The Oroville Dam spillway crisis has also led the dams safety division to improve its dam supervision. The dams safety division inspects each dam annually to ensure that it is safe, performing as intended, and not developing problems as defined by industry standards. The dams safety division inspects 1,249 dams each year and, according to the division chief, engineers often inspect multiple dams each day. While frequent, these inspections are only visual inspections. The dams safety division performs more thorough studies of dam safety, or reevaluations, on dams at a higher risk of damage or failure. Also according to the division chief, the dams safety division is only able to complete one or two reevaluations a month, depending on workload and the complexity of the issues the dam presents. In the past decade, the dams safety division has focused reevaluations on structures that might fail as a result of an earthquake. According to the division chief, following the Oroville Dam spillway incident, the dams safety division is conducting more detailed evaluations of dam structures, focusing on spillways.

However, even these improved evaluations may not be adequate. Specifically, the Oroville Dam Spillway Incident Independent Forensic Team (forensic team), which Water Resources formed to investigate the causes of the Oroville spillway incident, believes that more comprehensive reviews of all dam components are needed to identify risks and manage safety. The forensic team released a memorandum in September 2017 that concluded that the existing physical inspection regime, while necessary, was insufficient and would not likely have uncovered the issues that led to the Oroville spillway incident. The forensic team recommended comprehensive, periodic reviews of the original design and construction for all dam components and noted that the team found no evidence of such a review ever having occurred of the Oroville Dam spillway. According to the division chief, the dams safety division agrees with the conclusions in the memorandum, but limited staffing resources and the lengthy period of time needed for comprehensive reviews may mean that the dams safety division still cannot examine all components of the dams it evaluates. Instead, the dams safety division will focus on the dams and dam components that pose the highest risk to the public.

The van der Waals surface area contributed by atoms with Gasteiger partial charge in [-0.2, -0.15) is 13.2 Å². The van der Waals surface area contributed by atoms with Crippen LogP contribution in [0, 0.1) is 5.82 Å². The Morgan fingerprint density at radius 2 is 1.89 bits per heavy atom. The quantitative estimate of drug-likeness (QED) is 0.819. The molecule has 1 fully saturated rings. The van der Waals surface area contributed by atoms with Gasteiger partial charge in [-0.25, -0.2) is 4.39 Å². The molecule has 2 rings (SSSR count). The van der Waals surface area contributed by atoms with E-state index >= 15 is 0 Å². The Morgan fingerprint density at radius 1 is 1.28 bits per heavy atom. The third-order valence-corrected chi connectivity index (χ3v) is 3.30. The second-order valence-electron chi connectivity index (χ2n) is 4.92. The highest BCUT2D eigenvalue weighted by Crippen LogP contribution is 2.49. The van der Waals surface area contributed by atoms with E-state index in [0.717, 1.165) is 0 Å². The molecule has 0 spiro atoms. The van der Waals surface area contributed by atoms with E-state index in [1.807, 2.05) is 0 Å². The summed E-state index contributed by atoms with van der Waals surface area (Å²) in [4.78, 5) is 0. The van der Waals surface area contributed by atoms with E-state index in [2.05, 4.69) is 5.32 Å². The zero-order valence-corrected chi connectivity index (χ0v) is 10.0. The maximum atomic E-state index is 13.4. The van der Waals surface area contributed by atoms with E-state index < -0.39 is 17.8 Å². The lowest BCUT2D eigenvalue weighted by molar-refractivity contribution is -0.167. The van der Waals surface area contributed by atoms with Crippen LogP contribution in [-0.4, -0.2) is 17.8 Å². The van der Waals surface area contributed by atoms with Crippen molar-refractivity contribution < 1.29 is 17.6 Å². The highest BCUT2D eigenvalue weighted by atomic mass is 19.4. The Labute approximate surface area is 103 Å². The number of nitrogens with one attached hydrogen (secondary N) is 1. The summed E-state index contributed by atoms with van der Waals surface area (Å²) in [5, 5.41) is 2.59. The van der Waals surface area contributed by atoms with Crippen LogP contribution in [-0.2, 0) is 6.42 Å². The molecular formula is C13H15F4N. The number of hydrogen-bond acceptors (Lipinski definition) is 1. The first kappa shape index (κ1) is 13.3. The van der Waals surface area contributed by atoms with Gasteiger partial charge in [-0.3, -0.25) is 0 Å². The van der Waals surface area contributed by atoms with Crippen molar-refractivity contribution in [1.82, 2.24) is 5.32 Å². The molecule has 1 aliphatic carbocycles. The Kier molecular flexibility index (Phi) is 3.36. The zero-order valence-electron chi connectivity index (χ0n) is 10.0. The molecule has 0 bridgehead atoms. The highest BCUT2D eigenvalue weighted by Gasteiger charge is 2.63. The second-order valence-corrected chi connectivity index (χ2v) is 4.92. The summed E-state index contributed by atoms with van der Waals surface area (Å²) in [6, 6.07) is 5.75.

Although the State is responsible for regulating and supervising the construction and repair of major dams, improvements to dams are ultimately the responsibility of their owners, who are generally not state or federal agencies. If, as a result of inspections or reevaluations, the dams safety division determines that a dam constitutes a danger to life or property, it may order corrective actions. However, according to the division chief, some dam owners do not have the resources to make timely and costly capital investments. As we previously discussed here, 98 of the State’s 1,249 dams have structural issues that threaten their safe use. If the owners do not have the resources to make needed repairs to these dams, California’s residents and property may be at risk.